Opposing forces create a forecast of two halves
A battle for supremacy is taking place over the UK, with cold air to the north and east and milder wet conditions to the south and west.
A dense pool of cold air over Scandinavia is exerting a strong influence on the UK weather as weather systems from the Atlantic try to extend their influence. In this set up this week, rain will extend across southern and western parts of the UK, while snow is likely to remain a hazard along the leading edge as it ‘bumps’ into colder air further north and east.
Several National Severe Weather warnings have been issued.
Met Office Chief Meteorologist, Neil Armstrong, yesterday said:
“A weather front moves north eastwards across the UK bringing rain which turns to snow as it pushes further north and meets with colder air. This system has prompted a number of warnings including a rain warning for Northern Ireland, while snow warnings will be in force for parts of northern England and Scotland.
“In locations higher than 200m across northern England and southern Scotland we could expect to see around 2-5cm of snowfall, but areas of similar elevation north of Glasgow and Edinburgh could see up to 20cm of snow.”
Rainfall amounts will generally be lower than last week, with many areas seeing 20-30mm. However, 50mm is once again possible in isolated spots across parts of the western Pennines, Greater Manchester, and North Wales, and rivers are still high in this area meaning further impacts could be possible.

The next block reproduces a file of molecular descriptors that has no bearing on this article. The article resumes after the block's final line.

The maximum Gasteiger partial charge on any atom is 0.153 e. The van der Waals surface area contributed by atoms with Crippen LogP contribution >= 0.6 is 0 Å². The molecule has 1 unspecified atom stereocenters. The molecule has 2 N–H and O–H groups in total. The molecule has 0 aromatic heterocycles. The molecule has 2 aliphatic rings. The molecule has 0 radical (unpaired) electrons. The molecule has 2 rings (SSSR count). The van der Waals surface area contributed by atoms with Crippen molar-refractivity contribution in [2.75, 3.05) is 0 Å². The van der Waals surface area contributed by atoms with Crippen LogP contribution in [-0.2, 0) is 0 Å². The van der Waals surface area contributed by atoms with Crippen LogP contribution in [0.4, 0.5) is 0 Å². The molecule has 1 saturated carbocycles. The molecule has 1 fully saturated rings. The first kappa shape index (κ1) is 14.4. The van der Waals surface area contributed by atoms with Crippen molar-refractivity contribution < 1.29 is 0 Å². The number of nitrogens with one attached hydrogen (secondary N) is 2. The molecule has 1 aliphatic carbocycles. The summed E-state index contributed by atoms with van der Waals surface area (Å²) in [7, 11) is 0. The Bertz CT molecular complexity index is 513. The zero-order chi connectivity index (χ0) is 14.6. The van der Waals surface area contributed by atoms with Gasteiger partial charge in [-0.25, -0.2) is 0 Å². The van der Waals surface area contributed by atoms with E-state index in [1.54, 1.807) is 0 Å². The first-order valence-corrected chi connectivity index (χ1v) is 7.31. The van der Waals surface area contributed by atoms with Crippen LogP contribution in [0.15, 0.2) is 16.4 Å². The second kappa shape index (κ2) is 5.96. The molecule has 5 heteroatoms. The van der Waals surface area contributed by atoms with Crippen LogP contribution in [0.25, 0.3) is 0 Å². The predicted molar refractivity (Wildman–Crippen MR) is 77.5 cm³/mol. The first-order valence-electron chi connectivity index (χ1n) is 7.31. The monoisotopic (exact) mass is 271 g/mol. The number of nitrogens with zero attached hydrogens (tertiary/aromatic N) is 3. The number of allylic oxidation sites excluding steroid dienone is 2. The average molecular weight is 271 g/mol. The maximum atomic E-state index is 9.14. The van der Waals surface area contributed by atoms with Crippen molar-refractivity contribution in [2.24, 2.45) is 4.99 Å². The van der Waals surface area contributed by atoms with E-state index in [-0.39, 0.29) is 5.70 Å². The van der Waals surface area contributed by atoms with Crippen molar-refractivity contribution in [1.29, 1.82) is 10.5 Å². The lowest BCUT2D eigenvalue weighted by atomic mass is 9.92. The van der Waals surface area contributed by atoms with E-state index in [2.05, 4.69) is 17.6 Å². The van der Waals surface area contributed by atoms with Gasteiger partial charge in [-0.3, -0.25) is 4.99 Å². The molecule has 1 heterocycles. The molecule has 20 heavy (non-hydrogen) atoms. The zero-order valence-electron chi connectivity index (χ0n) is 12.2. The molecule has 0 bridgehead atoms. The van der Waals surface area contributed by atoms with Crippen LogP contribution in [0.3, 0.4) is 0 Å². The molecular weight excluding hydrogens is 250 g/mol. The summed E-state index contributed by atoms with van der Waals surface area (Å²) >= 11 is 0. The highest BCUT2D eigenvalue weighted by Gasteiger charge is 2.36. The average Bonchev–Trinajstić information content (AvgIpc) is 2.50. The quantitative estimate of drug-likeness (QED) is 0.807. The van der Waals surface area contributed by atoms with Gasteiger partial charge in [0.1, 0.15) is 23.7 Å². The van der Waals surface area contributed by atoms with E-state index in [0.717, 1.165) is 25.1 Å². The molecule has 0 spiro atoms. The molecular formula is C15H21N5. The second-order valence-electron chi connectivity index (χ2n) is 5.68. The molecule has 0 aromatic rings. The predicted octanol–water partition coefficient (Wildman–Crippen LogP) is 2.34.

Neil Davies, Flood Duty Manager at the Environment Agency, yesterday said:
“Despite the treacherous conditions, we protected more than 49,000 homes and businesses across England from flooding during Storm Christoph, but with river catchments now extremely wet and sensitive to further rainfall on saturated ground, we have to remain vigilant to further flooding this winter.
“Our teams are out on the ground checking defences and clearing grilles and screens to make sure we are prepared for the next band of wet weather.”
On Saturday a further band of rain – linked to Storm Justine - will affect southern England and South Wales. There is a possibility of snow on the leading edge of this system, especially over South Western hills and the higher ground of southern Wales. Further north clearer conditions will dominate, with temperatures remaining low and with possibly extensive frosts by night.
Keep up to date with the latest weather warnings and the forecast for your area using our warning and forecast pages on our website. You can also follow us on Twitter and Facebook, as well as using our mobile app which is available for iPhone from the App store and for Android from the Google Play store.
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